Git repositories for contrib modules
The instructions here assume that you have a working knowledge of git.
Managing contrib plugin with git makes it easy to make local modifications and pull in updates. There are several options for managing a contrib plugin with git:
- Add the module to your main moodle git repository
- Create a self-contained repository for the plugin in a subdirectory
- Create a git submodule, which creates a repository for the plugin but tracks updates in the main repository too. It also allows you to clone the plugins with the main repository
Having used all of the above, the method I'd recommend is number 2, as it's most convenient. The main disadvantage of 1 is that you can't easily pull in updates, and the main disadvantage of 3 is that you have to make each commit to the module twice (once in the submodule, and once in the main repo).
Creating a new plugin
If you intend to publish the plugin, I highly recommend creating a github repository from the start. This will allow you to publish with a single command when you're ready. Just go to the site, sign up for an account, create a new repository. The naming convention for Moodle plugin repositories is moodle-plugintype_pluginname.
Github will give you instructions for cloning your (blank) repository. If you're using option 2 above, navigate to the directory for the plugin type you're developing (e.g. /block, /mod, /local) and run the git clone command there. This will create a subdirectory called moodle-plugintype_pluginname, rename this to pluginname and you're good to go. cd into this directory to perform git commands on this plugin's repository - outside of this directory will perform them on the main Moodle repository.
You can then develop and test your changes locally, and when you're ready to publish, run
git push origin
Installing a third-party plugin
Installing a plugin developed by a third party differs depending on whether they have used git or not. If they have used git, you can follow the instructions above, but skip out the part where you create a new github repository and clone their own github (or other public repository) instead.
If they haven't used git, you can still use git (and even github, if you like) to track local modifications to the plugin. Simply create a directory for the plugin
Initialise a new git repository there
cd ~/moodle/blocks/newblock git init
unzip or copy the files to the repository
cd ~ tar -xf newblock.tar.gz cp newblock/* ~/moodle/blocks/newblock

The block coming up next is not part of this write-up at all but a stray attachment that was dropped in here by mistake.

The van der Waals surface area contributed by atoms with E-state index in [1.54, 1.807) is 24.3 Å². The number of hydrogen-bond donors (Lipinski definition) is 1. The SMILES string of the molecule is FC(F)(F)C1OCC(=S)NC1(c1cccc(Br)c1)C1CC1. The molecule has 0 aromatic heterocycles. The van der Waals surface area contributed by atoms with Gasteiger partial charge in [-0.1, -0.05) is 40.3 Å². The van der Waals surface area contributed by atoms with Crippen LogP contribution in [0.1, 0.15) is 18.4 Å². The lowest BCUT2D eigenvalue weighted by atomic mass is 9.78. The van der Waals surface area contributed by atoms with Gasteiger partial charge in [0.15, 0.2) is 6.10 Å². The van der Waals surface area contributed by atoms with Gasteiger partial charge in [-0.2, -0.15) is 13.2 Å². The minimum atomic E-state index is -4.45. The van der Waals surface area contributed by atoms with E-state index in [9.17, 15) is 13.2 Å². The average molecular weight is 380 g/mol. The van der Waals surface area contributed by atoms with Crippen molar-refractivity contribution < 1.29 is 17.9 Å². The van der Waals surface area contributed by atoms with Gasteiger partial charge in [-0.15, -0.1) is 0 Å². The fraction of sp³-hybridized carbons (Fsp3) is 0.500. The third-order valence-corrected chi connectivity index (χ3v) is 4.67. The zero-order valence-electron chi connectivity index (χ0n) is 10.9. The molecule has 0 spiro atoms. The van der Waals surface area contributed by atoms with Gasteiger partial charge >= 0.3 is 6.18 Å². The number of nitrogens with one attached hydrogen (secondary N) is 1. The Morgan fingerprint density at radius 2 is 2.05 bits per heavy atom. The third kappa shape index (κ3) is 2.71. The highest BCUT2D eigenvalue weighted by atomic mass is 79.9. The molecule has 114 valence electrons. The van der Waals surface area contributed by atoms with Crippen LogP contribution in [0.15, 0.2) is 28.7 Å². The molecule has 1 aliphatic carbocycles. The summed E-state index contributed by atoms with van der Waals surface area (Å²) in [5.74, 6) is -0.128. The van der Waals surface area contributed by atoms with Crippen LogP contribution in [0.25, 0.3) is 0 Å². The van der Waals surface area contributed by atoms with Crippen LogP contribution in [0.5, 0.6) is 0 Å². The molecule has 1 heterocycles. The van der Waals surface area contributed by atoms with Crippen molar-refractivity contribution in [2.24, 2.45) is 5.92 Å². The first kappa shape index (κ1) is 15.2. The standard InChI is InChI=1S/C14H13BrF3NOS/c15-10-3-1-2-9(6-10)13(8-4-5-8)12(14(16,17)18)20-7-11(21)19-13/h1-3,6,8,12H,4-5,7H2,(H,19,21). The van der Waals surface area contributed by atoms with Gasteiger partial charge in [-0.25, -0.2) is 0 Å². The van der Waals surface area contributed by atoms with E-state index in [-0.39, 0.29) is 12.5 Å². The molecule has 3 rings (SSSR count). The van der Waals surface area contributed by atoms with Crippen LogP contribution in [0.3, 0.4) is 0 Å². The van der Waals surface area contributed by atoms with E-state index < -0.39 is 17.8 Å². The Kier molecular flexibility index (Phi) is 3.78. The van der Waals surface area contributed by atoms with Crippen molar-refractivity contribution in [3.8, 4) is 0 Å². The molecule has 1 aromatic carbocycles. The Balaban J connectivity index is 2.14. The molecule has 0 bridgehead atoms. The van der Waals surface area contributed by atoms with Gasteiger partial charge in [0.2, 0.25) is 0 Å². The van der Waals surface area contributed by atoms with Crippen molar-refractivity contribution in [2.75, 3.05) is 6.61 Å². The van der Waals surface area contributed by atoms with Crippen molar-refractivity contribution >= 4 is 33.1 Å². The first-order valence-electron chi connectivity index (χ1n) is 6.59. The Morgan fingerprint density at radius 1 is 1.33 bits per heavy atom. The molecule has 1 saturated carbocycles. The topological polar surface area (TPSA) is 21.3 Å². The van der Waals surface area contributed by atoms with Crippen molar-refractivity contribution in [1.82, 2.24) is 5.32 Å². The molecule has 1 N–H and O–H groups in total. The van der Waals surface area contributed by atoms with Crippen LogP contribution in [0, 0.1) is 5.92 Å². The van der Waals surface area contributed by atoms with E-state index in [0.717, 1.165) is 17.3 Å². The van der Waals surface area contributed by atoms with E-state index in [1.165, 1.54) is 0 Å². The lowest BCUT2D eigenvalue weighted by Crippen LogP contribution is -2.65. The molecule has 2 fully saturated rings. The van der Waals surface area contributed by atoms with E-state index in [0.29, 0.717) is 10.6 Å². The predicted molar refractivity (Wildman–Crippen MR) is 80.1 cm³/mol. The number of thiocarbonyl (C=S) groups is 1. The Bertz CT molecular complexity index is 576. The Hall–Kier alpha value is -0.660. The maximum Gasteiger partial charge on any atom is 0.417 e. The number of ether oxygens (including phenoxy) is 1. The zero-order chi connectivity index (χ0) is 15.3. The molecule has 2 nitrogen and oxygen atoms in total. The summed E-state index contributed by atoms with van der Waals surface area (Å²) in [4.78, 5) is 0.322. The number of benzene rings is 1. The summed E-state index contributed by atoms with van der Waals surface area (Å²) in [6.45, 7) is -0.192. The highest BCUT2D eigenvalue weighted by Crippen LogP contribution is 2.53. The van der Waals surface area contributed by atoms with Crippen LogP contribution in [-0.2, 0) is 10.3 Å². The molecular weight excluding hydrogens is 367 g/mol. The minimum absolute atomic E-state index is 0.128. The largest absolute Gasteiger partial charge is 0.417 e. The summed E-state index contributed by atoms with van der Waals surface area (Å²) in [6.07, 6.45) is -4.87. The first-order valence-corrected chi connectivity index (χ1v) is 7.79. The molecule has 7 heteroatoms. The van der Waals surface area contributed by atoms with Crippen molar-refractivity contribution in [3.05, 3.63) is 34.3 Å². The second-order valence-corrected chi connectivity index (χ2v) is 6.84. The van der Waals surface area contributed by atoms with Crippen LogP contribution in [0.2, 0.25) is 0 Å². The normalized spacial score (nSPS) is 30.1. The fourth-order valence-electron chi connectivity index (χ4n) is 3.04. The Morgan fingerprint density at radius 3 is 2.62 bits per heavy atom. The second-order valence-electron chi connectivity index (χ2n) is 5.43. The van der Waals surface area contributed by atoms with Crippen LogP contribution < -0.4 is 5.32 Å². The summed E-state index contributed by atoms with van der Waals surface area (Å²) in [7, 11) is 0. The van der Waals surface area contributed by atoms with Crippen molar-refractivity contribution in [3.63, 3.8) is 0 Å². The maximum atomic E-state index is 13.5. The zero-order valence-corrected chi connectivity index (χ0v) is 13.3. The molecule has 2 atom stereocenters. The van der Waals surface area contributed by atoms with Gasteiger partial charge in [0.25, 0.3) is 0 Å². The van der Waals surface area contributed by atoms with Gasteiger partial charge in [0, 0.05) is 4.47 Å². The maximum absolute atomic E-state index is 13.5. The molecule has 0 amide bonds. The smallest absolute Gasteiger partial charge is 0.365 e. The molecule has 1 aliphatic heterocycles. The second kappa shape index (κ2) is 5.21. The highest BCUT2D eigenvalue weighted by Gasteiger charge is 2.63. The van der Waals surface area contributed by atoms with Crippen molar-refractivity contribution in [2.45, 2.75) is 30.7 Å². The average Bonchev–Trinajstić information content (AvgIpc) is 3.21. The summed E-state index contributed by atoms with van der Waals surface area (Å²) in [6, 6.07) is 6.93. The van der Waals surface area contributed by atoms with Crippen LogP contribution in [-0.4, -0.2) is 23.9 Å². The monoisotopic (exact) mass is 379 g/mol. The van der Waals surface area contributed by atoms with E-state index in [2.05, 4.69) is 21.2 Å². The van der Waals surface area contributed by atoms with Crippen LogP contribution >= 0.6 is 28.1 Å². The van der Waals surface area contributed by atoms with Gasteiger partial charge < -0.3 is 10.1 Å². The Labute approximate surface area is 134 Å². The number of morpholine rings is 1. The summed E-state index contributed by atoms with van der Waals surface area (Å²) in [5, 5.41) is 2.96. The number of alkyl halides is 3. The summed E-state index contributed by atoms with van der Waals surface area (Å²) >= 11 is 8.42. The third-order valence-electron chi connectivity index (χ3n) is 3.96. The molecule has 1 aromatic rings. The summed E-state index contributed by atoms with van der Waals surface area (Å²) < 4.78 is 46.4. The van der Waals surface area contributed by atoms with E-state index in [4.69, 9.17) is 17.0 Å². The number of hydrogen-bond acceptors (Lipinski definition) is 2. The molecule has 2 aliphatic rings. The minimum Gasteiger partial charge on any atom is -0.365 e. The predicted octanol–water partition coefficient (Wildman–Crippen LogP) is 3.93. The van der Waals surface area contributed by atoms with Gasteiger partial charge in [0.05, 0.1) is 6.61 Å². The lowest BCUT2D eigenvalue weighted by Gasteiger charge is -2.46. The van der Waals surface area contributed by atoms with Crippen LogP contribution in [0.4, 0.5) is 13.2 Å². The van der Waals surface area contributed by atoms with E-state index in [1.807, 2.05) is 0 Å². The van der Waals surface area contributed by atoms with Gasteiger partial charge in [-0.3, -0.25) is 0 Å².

add and commit the files
cd ~/moodle/blocks/newblock git add . git commit . -m "Added files for newblock"
When installing updates, you'll need to copy the new files in place of the old one, and re run the git add and git commit commands.
Moving a plugin to it's own repository
You may have developed a plugin within your main Moodle repository, but want to move it to a separate one to make it easier to publish. Using git filter-branch, we can achieve this and maintain all existing history for the plugin's files.
First, you'll need a fresh copy of moodle (this will become your new moodle repository)
mkdir ~/newmoodle cd ~/newmoodle git clone git://git.moodle.org/moodle.git
This will create a clone of Moodle without your plugins in ~/newmoodle/moodle Next, you need to clone your local Moodle repository (why will become clear).
mkdir ~/moodleclone cd ~/moodleclone git clone ~/moodle
This will create a clone of your current moodle development repository, with your plugins, in ~/moodleclone/moodle Now, we'll use the git filter-branch command to reduce this clone to just the plugin.
cd ~/moodleclone/moodle git filter-branch --subdirectory-filter blocks/myblock/
The files from blocks/myblock/ will now be at the root of the repository. All other files will have been removed (this is why we're using a clone). You can now track the plugin in it's own repository by cloning this reduced repository to a subdirectory of the new moodle clone.
cd ~/newmoodle/blocks git clone ~/moodleclone/moodle myblock
This will clone the block's files, with the full history, into their own repository in the myblock subdirectory. You can now delete ~/moodleclone/moodle, and repeat with any other plugins you've developed.
- Moodle forum discussions
- GIT help needed
- Best way to manage CONTRIB code with GIT
- Handy Git tip for tracking 3rd-party modules and plugins
- Moodle Git repositories
- External resources